Random: on cell-phones and such

Posted on October 10, 2010


A long time ago, one of my friends, was telling me about the time when he took off without informing anyone for a trip into the city. His absence, which was not pre-mediated so much as a spontaneous decision, ended up becoming a source of anxiety for everyone who knew him. The rumours started going haywire. “He’d been depressed the other day. You don’t think…”

He returned to class the next morning only to be flooded by an avalanche of worried rants and advice on countering depression. One friend even wrote him a detailed letter on how much he meant to him and how he was not alone in the world.

All I can kept thinking after he finished his story was how impossible this scenario could be today

“Where were you?”

“Do you know how worried we were?”

“Couldn’t you have told somebody where you’re going?”

Ever had one of these conversations with your parents. Most likely not in the last five years at least.  Unless you have been living under a rock and are unaware of the concept of the cell phone- that magical device of hyper connectivity, the one that starts going off the moment you step out of the two kilometre radius or break your curfew by a second.

If you’re like me and reading this in an ominous slasher movie voice, you know what I am saying when I say- ‘They always know where you.’ What’s more? ‘They always want to know where you are.’

Cell phones are not just cell phones. They are human GPS tracking chips, the technical upgrade to the Marco Polo game. They are to parents, the apparently mysterious vault of secrets where children conduct CIA classified correspondence, which must be probed and questioned every time the text message alert comes in.

“Who was that?” What was it about?” These are not the paranoid questions of controlling parents, but the almost unconscious enquiries of the normal ones, who don’t even realize how tiresome it is to have to report the mundane contents of conversations. Try and blow them off and then they automatically assume you’re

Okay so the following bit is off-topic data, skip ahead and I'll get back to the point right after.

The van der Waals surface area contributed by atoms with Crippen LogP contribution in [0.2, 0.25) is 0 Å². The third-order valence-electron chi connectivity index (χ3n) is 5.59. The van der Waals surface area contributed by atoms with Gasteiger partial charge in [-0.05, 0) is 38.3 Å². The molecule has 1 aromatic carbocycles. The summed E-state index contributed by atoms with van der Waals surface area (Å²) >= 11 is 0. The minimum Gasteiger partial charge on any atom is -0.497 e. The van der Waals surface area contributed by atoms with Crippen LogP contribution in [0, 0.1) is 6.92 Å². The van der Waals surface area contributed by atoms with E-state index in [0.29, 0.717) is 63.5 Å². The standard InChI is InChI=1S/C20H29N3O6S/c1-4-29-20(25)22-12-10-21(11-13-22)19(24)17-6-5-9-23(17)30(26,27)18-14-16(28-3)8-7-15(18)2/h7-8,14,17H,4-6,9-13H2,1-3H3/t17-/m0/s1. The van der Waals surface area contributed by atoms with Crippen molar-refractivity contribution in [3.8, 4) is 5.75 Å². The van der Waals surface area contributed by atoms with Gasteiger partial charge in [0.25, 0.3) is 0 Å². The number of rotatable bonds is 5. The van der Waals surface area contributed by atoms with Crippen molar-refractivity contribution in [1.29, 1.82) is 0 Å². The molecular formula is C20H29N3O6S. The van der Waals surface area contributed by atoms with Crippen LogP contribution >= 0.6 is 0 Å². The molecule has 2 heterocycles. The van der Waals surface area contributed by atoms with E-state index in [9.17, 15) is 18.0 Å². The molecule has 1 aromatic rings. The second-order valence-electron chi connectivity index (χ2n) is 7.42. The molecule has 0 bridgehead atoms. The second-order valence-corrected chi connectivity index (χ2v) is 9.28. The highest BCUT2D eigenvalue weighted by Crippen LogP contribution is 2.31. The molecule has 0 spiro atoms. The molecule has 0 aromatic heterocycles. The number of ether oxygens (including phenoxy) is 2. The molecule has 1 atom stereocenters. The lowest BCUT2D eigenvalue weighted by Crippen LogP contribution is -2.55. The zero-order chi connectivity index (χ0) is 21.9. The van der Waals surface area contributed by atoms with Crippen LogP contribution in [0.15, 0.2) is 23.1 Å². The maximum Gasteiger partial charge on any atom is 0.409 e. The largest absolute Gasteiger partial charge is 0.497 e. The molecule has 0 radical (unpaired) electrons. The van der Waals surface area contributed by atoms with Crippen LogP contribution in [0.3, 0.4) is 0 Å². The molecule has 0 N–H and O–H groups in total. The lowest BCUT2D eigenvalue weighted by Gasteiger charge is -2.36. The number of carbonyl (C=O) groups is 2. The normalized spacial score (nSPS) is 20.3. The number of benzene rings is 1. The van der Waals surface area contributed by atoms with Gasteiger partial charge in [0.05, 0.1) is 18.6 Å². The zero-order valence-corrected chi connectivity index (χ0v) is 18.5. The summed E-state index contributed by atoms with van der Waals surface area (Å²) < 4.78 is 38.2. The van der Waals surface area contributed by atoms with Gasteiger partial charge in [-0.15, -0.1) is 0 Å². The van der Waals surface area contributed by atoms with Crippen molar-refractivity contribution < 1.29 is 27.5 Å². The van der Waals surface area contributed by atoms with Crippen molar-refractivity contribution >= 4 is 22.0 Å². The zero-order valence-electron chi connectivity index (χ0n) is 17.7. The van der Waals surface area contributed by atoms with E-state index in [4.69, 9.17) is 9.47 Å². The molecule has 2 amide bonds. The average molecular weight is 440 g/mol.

up to no good. Be vague and they press for details.

What is it about cell phones that make the most rational and easygoing parents so curious and sometimes neurotic? It is not like they ever ask to read your emails, or to monitor your interactions or ask for an hourly report on what you’re up to. No, but this frustrating piece of technology in some strange way makes them feel like they’ve been excluded from your life; ergo the need to monitor it.

In other news, my cell-phone services have been barred since yesterday owing to me consistently ignoring every message since the last four weeks asking me to submit my documents at the nearest showroom.

I don’t feel terribly inclined to do it and have gone a whole day without fretting over who might be trying to reach me, this is even after the service providers promised me free talk time if I would just submit my goddamn papers.

There’s no hurry. I seldom get calls in any case, e-mail being my preferred form of communication.  I really don’t like talking on the phone so much and I have a decent landline that I can always use, if should feel any irresistible need for vocalizing anything over the airwaves.

Maybe I’ll give it a couple more days before I march myself over to the nearest ‘relationship’ centre. Till then, all my cell-phone is good for is to serve as an alarm clock as I struggle to rev myself up for my early morning work day.

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